The Ethereum blockchain was launched in 2015 and since then, it’s been relying on the Proof-of-Work consensus mechanism. That’s due to the fact that this is the mechanism that Bitcoin, the first crypto introduced, and back then, the alternative mechanisms weren’t as popular or spread out. The simple explanation of Proof-of-Work, or PoW, is that this is the way that the blockchain transactions are validated – through a combination of resources by many people, or miners, around the world, who compete to solve complex math problems and for it, they need to use a considerable amount of electricity and computing resources. 

In return for every solved problem, which leads to validating transactions, the miner who did it receives a certain fixed number of awards of the mined crypto. Even though Vitalik Buterin wanted to upgrade the Bitcoin technology, he chose this method for Ethereum. Bitcoin still relies on it but has been getting an increasing amount of criticism from eco-activists and crypto skeptics who claim that this way of mining is very unsustainable for the environment and should be changed. Buterin and his team listened to these claims and that’s why the Ethereum merge was initiated, to make Ethereum more sustainable through a new consensus mechanism and to give it additional benefits.

The Ethereum Merge: Explained

Knowing why the Ethereum merge is happening, now let’s explain what exactly it is going to be. The Ethereum blockchain is a layer-1 network or simply put, a base blockchain. This means it’s the main blockchain on which additional solutions, like off-chains and layer-2 blockchains, can be built. Since its emergence, the layer-1 Ethereum blockchain has been the place where everything has been happening for Ethereum – mining Ether, transactions, and smart contracts. As time passed and many chose Ethereum, the network started experiencing slower transaction rates and considerably high gas fees, along with the resources it required to mine ETH.

Here came the Beacon Chain. This is a new blockchain that used the Proof-of-Stake consensus mechanism, or PoS. PoS is the most famous alternative to PoW and instead of relying on miners to solve math problems, it requires the participants in the network to stake a certain amount of tokens to participate in the block validation. In this mechanism, the participants who have staked the largest amount of ETH coins get more chances to be the ones to validate transactions. In return, they also earn rewards, just like in PoW. The Beacon Chain relies on this new method that is supposedly a lot more sustainable than Proof-of-Work and the purpose of this new blockchain is to create new blocks, validate them, and reward validators with ETH.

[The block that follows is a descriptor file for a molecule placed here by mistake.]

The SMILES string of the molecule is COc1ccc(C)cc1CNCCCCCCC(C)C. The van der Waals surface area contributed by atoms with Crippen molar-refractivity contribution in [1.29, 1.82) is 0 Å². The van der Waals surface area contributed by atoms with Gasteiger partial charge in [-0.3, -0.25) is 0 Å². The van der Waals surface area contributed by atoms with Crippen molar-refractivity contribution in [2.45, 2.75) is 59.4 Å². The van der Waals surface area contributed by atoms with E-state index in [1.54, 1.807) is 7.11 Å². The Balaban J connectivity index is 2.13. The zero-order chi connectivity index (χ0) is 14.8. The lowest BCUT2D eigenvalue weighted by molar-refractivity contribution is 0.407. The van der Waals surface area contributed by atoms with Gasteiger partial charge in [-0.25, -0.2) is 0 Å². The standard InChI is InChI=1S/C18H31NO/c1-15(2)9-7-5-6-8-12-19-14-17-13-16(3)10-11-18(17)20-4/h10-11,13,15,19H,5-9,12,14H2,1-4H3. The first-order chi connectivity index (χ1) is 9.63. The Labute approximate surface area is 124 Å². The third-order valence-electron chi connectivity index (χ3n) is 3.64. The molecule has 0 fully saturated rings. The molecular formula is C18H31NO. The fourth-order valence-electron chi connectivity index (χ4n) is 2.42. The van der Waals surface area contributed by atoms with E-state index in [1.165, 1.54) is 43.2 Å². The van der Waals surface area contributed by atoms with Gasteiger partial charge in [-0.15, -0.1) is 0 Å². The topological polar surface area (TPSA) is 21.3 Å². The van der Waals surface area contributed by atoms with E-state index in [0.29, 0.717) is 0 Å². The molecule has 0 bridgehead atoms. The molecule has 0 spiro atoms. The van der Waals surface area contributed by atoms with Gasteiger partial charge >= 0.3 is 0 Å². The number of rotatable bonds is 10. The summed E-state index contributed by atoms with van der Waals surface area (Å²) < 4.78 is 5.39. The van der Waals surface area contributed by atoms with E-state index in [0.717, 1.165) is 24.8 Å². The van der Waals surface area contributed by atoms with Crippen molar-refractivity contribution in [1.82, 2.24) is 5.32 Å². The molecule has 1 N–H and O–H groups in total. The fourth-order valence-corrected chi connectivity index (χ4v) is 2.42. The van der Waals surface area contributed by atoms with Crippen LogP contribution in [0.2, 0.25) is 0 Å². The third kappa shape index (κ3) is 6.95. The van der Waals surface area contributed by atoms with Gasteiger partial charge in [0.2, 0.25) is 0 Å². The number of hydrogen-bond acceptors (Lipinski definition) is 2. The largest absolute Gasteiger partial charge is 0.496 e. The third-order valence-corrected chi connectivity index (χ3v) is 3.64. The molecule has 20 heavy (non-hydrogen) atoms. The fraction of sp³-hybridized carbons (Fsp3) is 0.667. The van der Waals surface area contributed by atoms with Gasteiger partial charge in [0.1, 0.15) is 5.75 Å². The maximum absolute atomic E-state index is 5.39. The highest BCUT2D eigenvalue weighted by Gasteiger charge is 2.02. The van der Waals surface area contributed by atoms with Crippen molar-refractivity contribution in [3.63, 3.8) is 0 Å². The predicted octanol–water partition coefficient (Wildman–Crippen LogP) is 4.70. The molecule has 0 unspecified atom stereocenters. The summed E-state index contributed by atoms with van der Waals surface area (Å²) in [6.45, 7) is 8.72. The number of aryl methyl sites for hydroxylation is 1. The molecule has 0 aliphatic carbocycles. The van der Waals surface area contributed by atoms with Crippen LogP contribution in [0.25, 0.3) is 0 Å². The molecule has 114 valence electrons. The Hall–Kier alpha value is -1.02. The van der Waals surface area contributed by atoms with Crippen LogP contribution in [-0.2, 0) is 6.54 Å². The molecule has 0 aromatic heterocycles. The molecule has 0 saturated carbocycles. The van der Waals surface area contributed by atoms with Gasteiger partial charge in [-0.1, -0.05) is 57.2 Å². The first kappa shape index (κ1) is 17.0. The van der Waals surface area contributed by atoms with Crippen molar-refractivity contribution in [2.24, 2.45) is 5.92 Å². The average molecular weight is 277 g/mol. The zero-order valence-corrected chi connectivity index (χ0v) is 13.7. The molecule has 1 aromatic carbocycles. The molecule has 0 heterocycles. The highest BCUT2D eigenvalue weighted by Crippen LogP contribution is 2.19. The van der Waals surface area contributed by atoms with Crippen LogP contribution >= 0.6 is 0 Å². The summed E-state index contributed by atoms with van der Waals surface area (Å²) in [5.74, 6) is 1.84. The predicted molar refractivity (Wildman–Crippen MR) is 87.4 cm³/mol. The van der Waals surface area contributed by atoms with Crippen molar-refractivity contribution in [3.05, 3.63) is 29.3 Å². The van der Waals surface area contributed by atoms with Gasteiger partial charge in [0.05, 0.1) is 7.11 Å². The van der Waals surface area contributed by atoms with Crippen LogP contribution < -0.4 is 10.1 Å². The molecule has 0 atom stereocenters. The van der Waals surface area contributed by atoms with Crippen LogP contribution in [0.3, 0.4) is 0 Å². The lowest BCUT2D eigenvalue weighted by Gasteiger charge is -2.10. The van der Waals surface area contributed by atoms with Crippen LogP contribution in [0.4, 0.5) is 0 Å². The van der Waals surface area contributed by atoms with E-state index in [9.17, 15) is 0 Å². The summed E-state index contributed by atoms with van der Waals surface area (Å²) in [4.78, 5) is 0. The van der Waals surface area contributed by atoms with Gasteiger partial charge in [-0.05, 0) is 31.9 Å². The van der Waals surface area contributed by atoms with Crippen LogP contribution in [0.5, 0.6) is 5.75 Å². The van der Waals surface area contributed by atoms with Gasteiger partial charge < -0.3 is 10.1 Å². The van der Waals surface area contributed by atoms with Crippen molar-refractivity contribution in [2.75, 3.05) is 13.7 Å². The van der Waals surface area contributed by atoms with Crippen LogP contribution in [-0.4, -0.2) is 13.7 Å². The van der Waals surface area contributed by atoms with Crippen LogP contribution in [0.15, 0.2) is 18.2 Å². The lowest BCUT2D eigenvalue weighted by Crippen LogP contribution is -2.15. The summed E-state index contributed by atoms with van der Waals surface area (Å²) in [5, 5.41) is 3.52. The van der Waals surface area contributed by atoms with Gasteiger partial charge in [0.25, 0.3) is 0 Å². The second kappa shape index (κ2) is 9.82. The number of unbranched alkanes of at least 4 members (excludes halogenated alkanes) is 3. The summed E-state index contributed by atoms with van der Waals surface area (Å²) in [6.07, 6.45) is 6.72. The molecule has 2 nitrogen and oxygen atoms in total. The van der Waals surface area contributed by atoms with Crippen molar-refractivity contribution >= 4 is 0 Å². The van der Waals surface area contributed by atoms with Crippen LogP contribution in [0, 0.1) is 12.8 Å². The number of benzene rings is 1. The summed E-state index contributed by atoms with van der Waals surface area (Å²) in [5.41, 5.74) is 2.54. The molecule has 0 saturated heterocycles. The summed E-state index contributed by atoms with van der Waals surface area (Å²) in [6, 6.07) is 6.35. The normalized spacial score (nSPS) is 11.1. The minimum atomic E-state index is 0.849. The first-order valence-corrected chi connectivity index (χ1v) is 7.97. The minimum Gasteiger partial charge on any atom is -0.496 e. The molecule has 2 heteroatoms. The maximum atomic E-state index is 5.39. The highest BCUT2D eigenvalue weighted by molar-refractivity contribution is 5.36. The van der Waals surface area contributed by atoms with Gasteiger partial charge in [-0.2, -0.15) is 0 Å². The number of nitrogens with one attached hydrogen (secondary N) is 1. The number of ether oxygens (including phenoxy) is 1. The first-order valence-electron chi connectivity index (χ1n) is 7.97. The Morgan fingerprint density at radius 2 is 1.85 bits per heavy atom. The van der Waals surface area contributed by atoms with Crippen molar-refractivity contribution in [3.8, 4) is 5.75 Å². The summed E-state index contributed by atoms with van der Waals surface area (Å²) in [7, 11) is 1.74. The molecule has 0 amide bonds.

So what will Ethereum merge? It will merge its layer-1 with Beacon Chain and shift to Proof-of-Stake, impacting the crypto ETH as well as how the whole network works.

What Is Ethereum 2.0?

Before we go a little further and explain what will the Ethereum merge change, let’s address “Ethereum 2.0” or “Eth 2.0”. If you’ve been in the DeFi space since the merge of Ethereum began, you’ve most likely heard of these two terms and may wonder what they are. Before the end of 2021, the developers of the blockchain had named the new blockchain Ethereum 2.0. However, they decided to leave this term in the past, and swap it for Ethereum upgrades in their new posts starting in 2022. According to them, this was done because Eth 1.0 is the execution layer of Ethereum, Eth 2.0 is going to be the consensus one, and then together, they’ll simply be Ethereum. This means that even though the term is now left out, if you’ve heard about it, or about Ethereum upgrades, those are the very same process that we’re discussing here, just with different names.